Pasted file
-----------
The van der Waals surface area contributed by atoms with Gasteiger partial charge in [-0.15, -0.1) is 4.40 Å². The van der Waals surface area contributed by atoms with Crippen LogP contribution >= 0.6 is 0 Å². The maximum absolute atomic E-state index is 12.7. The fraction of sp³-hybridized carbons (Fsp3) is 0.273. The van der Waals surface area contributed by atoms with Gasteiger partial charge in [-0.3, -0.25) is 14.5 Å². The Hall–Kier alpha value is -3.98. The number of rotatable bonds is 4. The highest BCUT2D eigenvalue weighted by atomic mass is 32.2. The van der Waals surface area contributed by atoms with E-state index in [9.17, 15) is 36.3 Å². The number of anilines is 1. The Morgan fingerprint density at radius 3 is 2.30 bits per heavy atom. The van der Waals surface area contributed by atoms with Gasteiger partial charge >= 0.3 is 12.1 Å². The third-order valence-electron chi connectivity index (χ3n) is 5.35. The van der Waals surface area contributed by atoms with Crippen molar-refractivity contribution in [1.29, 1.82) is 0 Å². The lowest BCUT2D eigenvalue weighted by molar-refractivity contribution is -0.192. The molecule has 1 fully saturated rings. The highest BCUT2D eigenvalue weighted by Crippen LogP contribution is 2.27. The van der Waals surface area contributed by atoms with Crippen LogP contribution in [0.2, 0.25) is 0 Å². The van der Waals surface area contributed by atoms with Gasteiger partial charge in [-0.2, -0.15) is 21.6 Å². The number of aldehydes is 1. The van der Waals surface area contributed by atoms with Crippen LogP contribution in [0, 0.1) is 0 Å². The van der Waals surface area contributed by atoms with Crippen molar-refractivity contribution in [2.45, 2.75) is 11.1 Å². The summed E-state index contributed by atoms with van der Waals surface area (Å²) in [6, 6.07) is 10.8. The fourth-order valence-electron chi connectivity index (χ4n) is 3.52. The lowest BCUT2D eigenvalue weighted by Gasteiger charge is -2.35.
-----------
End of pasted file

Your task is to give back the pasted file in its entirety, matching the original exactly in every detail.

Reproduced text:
The van der Waals surface area contributed by atoms with Gasteiger partial charge in [-0.15, -0.1) is 4.40 Å². The van der Waals surface area contributed by atoms with Crippen LogP contribution >= 0.6 is 0 Å². The maximum absolute atomic E-state index is 12.7. The fraction of sp³-hybridized carbons (Fsp3) is 0.273. The van der Waals surface area contributed by atoms with Gasteiger partial charge in [-0.3, -0.25) is 14.5 Å². The Hall–Kier alpha value is -3.98. The number of rotatable bonds is 4. The highest BCUT2D eigenvalue weighted by atomic mass is 32.2. The van der Waals surface area contributed by atoms with E-state index in [9.17, 15) is 36.3 Å². The number of anilines is 1. The Morgan fingerprint density at radius 3 is 2.30 bits per heavy atom. The van der Waals surface area contributed by atoms with Gasteiger partial charge >= 0.3 is 12.1 Å². The third-order valence-electron chi connectivity index (χ3n) is 5.35. The van der Waals surface area contributed by atoms with Crippen molar-refractivity contribution in [1.29, 1.82) is 0 Å². The lowest BCUT2D eigenvalue weighted by molar-refractivity contribution is -0.192. The molecule has 1 fully saturated rings. The highest BCUT2D eigenvalue weighted by Crippen LogP contribution is 2.27. The van der Waals surface area contributed by atoms with Crippen LogP contribution in [0.2, 0.25) is 0 Å². The van der Waals surface area contributed by atoms with Gasteiger partial charge in [-0.2, -0.15) is 21.6 Å². The number of aldehydes is 1. The van der Waals surface area contributed by atoms with Crippen LogP contribution in [0, 0.1) is 0 Å². The van der Waals surface area contributed by atoms with Crippen molar-refractivity contribution in [2.45, 2.75) is 11.1 Å². The summed E-state index contributed by atoms with van der Waals surface area (Å²) in [6, 6.07) is 10.8. The fourth-order valence-electron chi connectivity index (χ4n) is 3.52. The lowest BCUT2D eigenvalue weighted by Gasteiger charge is -2.35.